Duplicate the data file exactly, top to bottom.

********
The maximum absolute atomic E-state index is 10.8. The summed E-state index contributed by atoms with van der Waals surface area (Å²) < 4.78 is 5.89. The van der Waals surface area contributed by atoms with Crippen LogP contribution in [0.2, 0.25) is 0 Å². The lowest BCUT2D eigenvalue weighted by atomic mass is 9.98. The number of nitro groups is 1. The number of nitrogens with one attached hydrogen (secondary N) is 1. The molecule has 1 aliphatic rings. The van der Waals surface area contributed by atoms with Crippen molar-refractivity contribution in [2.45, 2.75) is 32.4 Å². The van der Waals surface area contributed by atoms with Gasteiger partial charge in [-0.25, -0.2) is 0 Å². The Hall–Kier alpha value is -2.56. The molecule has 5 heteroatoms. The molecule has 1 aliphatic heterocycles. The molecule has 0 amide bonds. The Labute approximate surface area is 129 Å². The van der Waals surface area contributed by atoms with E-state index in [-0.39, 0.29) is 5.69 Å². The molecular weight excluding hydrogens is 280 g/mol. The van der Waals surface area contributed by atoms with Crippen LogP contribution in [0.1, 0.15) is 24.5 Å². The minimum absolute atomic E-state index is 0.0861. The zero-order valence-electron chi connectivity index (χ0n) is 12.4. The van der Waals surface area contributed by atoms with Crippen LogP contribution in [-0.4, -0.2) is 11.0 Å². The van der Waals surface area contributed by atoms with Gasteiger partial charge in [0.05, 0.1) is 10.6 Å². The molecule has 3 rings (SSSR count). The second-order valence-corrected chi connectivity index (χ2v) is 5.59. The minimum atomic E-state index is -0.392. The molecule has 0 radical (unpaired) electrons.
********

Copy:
The maximum absolute atomic E-state index is 10.8. The summed E-state index contributed by atoms with van der Waals surface area (Å²) < 4.78 is 5.89. The van der Waals surface area contributed by atoms with Crippen LogP contribution in [0.2, 0.25) is 0 Å². The lowest BCUT2D eigenvalue weighted by atomic mass is 9.98. The number of nitro groups is 1. The number of nitrogens with one attached hydrogen (secondary N) is 1. The molecule has 1 aliphatic rings. The van der Waals surface area contributed by atoms with Crippen molar-refractivity contribution in [2.45, 2.75) is 32.4 Å². The van der Waals surface area contributed by atoms with Gasteiger partial charge in [-0.25, -0.2) is 0 Å². The Hall–Kier alpha value is -2.56. The molecule has 5 heteroatoms. The molecule has 1 aliphatic heterocycles. The molecule has 0 amide bonds. The Labute approximate surface area is 129 Å². The van der Waals surface area contributed by atoms with E-state index in [-0.39, 0.29) is 5.69 Å². The molecular weight excluding hydrogens is 280 g/mol. The van der Waals surface area contributed by atoms with Crippen LogP contribution in [0.1, 0.15) is 24.5 Å². The minimum absolute atomic E-state index is 0.0861. The zero-order valence-electron chi connectivity index (χ0n) is 12.4. The van der Waals surface area contributed by atoms with Crippen LogP contribution in [-0.4, -0.2) is 11.0 Å². The van der Waals surface area contributed by atoms with Gasteiger partial charge in [0.05, 0.1) is 10.6 Å². The molecule has 3 rings (SSSR count). The second-order valence-corrected chi connectivity index (χ2v) is 5.59. The minimum atomic E-state index is -0.392. The molecule has 0 radical (unpaired) electrons.